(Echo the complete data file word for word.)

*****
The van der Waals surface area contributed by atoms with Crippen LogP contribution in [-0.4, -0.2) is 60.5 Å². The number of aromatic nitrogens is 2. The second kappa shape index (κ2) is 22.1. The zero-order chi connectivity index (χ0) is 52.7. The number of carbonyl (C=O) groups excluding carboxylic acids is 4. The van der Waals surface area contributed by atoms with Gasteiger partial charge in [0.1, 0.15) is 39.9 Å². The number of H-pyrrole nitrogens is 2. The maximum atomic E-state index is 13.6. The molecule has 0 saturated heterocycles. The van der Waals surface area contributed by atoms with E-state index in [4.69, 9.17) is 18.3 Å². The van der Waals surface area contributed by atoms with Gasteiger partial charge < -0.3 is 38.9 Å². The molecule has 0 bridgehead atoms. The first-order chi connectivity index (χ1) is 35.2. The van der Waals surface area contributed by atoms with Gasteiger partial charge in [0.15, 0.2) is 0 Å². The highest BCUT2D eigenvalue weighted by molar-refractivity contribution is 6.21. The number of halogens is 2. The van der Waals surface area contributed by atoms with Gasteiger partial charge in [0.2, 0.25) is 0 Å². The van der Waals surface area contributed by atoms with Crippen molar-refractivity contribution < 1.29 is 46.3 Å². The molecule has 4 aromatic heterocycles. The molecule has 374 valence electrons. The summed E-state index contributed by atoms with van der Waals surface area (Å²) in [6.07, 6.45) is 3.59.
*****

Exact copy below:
The van der Waals surface area contributed by atoms with Crippen LogP contribution in [-0.4, -0.2) is 60.5 Å². The number of aromatic nitrogens is 2. The second kappa shape index (κ2) is 22.1. The zero-order chi connectivity index (χ0) is 52.7. The number of carbonyl (C=O) groups excluding carboxylic acids is 4. The van der Waals surface area contributed by atoms with Gasteiger partial charge in [0.1, 0.15) is 39.9 Å². The number of H-pyrrole nitrogens is 2. The maximum atomic E-state index is 13.6. The molecule has 0 saturated heterocycles. The van der Waals surface area contributed by atoms with E-state index in [4.69, 9.17) is 18.3 Å². The van der Waals surface area contributed by atoms with Gasteiger partial charge < -0.3 is 38.9 Å². The molecule has 0 bridgehead atoms. The first-order chi connectivity index (χ1) is 35.2. The van der Waals surface area contributed by atoms with Gasteiger partial charge in [0.15, 0.2) is 0 Å². The highest BCUT2D eigenvalue weighted by molar-refractivity contribution is 6.21. The number of halogens is 2. The van der Waals surface area contributed by atoms with Gasteiger partial charge in [0.2, 0.25) is 0 Å². The van der Waals surface area contributed by atoms with Crippen molar-refractivity contribution < 1.29 is 46.3 Å². The molecule has 4 aromatic heterocycles. The molecule has 374 valence electrons. The summed E-state index contributed by atoms with van der Waals surface area (Å²) in [6.07, 6.45) is 3.59.